Cover image for Hemingway in Africa : the last safari
Hemingway in Africa : the last safari
Ondaatje, Christopher.
Personal Author:
First edition.
Publication Information:
New York : Overlook Press, 2004.

Physical Description:
237 pages : illustrations ; 25 cm
Format :


Call Number
Material Type
Home Location
Item Holds
PS3515.E37 Z7485 2003 Adult Non-Fiction Non-Fiction Area

On Order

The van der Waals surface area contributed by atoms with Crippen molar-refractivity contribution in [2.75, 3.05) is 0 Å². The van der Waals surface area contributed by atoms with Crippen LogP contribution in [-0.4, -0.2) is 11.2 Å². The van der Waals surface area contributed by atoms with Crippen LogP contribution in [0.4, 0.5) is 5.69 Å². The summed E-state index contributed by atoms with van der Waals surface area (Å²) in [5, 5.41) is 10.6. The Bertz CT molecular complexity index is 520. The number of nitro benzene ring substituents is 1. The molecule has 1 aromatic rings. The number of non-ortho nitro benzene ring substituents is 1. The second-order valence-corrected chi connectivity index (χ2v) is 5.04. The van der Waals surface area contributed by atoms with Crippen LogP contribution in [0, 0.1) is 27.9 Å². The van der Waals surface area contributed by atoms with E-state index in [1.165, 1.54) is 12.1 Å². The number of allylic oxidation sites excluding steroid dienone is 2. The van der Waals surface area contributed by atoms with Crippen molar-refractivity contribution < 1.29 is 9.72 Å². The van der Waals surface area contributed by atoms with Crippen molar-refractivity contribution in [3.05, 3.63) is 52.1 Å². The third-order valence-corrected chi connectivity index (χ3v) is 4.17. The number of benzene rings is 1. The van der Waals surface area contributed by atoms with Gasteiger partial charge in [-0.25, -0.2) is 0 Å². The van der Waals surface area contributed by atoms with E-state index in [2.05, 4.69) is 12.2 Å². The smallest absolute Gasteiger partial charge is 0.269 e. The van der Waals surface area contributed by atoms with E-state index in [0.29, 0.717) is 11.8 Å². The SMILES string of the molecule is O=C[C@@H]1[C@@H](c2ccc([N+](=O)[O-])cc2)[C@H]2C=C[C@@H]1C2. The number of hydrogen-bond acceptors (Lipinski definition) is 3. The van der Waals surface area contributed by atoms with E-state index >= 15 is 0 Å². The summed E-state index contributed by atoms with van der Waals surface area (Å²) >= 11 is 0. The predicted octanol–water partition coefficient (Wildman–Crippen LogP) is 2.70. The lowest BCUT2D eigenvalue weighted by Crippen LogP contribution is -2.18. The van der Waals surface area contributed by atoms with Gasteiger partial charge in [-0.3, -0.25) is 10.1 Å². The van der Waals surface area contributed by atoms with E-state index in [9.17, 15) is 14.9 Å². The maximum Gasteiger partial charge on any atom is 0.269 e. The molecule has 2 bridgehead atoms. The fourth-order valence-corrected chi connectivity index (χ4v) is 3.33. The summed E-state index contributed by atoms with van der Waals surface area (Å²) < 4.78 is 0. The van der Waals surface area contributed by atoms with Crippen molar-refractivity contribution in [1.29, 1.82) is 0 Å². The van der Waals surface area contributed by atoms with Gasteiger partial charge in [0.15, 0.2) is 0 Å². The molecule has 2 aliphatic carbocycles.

Africa was an obsession for Hemingway throughout his life. Long before he wrote "The Short Happy Life of Francis Macomber," Green Hills of Africa, or his posthumously published novel, True at First Light (based on his final safari in 1953), he had been enthralled as a ten-year-old by news reports of the African expedition undertaken in 1909 by his boyhood idol, Theodore Roosevelt. In writing Hemingway in Africa, Christopher Ondaatje, an explorer and adventurer himself, followed the trail of Hemingway's two major African safaris through Kenya, Tanzania, and Uganda, and analyzed Hemingway's writings to uncover a startling amount of new material-documentary, literary, and photographic-on this rarely discussed, vitally important aspect of Hemingway's life and work. Hemingway in Africa is lavishly illustrated with rarely seen period photos, including: a photo of the actual leopard that inspired "The Snows of Kilimanjaro"; photos of mid-century Mombasa and Nairobi; and the wreckage of the 1954 plane crash near Murchison Falls that nearly claimed Hemingway's life. These are complemented by Ondaatje's own stunning photos of Masai tribe members, African wildlife, and the awe-inspiring landscape. Hemingway in Africa provides a compelling look into the life of the author for whom dangerous exploits were "an effort to relieve the intensity of existing at the edge."